Feline immunodeficiency virus (FIV) (formerly feline T-lymphotropic lentivirus or FTLV) was first isolated from a group of cats in Petaluma, California in 1986. The virus is a typical lentivirus in gross and structural morphology. It replicates preferentially but not exclusively in feline T-lymphoblastoid cells, where it causes a characteristic cytopathic effect. The major structural proteins are 10, 17 (small gag), 28 (major core), 31 (endonuclease?), 41 (transmembrane?), 52 (core precursor polyprotein), 54 62 (reverse transcriptase?), and 110 130 (major envelope) kilodaltons in size. The various proteins are antigenically distinguishable from those of other lentiviruses, although serum from EIAV-infected horses will cross-react with some FIV antigens. Kittens experimentally infected with FIV manifest a transient (several days to 2 weeks) fever and neutropenia beginning 4 to 8 weeks after inoculation. This is associated with a generalized lymphadenopathy that persists for up to 9 months. Most cats recover from this initial phase of the disease and become lifelong carriers of the virus. Complete recovery does not occur to any extent in nature or in the laboratory setting. One experimentally infected cat died from a myeloproliferative disorder several months after infection. The terminal AIDS-like phase of the illness has been seen mainly in naturally infected cats. It appears a year or more following the initial infection in an unknown proportion of infected animals. FIV has been identified in cats from all parts of the world. It is most prevalent in high density populations of free roaming cats (feral and pet), and is very uncommon in closed purebred catteries. Male cats are twice as likely to become infected as females. Older male cats adopted as feral or stray animals are at the highest risk of infection, therefore. The infection rate among freely roaming cats rises throughout life, and reaches levels ranging from less than 1% to 12% or more depending on the area. Clinically affected cats tend to be 5 years or older at the time of hospitalization. Experimental and seroepidemiologic studies suggest that FIV is transmitted mainly by bites. Intimate, non-traumatic contact (mutual grooming, shared use of food, water and litter pans) is inefficient in transmitting the infection. In utero and venereal transmission could not be demonstrated in laboratory settings. There is no statistical linkage between FIV and feline leukemia virus (FeLV) infections in nature. The FeLV infection rate in FIV-infected animals is the same as it is for non-FIV-infected cats. Cats with both infections tend to die more quickly and at a younger age than animals infected with FIV alone. There is a statistical linkage between FIV infection and infection with a third retrovirus of cats, feline syncytium-forming virus (FeSFV). This is probably due to the common mode of transmission of these two retroviruses. The clinical manifestations of terminal FIV infection in nature are varied. One group of cats succumbs over a period of months or years to progressive secondary or opportunistic infections of the oral cavity, upper respiratory tract, gastrointestinal tract, skin, or urinary tract. Others suffer from vague signs of illness, unexplainable anemias, FeLV negative myeloproliferative or lymphoproliferative neoplasms, or neurologic disorders. Neurologic signs are usually of a cortical nature, with dementia and behavioral abnormalities predominating. Similarities between FIV infection of cats and HIV infection of man are striking, making FIV infection of cats a good model for human AIDS. In spite of the similarities between FIV and HIV, there is no evidence that FIV is a health hazard to man or other species of animals.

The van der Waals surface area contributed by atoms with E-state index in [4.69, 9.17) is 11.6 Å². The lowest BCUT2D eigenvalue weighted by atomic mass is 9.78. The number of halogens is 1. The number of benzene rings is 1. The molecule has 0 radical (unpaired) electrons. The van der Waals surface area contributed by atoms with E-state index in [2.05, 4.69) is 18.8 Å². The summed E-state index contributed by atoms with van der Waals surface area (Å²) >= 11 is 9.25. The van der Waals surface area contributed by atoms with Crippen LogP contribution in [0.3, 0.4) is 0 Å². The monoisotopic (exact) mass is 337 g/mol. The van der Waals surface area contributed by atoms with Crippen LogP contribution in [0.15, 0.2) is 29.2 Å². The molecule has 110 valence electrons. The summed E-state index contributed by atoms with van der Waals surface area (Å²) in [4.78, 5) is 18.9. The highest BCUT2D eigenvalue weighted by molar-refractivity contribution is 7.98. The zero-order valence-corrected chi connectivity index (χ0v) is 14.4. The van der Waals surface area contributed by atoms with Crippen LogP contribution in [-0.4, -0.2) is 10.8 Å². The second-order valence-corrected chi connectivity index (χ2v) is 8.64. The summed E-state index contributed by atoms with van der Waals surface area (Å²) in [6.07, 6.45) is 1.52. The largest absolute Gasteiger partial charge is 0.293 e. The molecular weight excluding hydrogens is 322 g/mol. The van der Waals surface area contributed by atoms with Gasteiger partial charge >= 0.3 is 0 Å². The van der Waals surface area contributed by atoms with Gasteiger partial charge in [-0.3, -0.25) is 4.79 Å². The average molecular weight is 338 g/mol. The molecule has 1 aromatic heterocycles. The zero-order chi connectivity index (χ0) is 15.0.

ASJC Scopus subject areas
- Animal Science and Zoology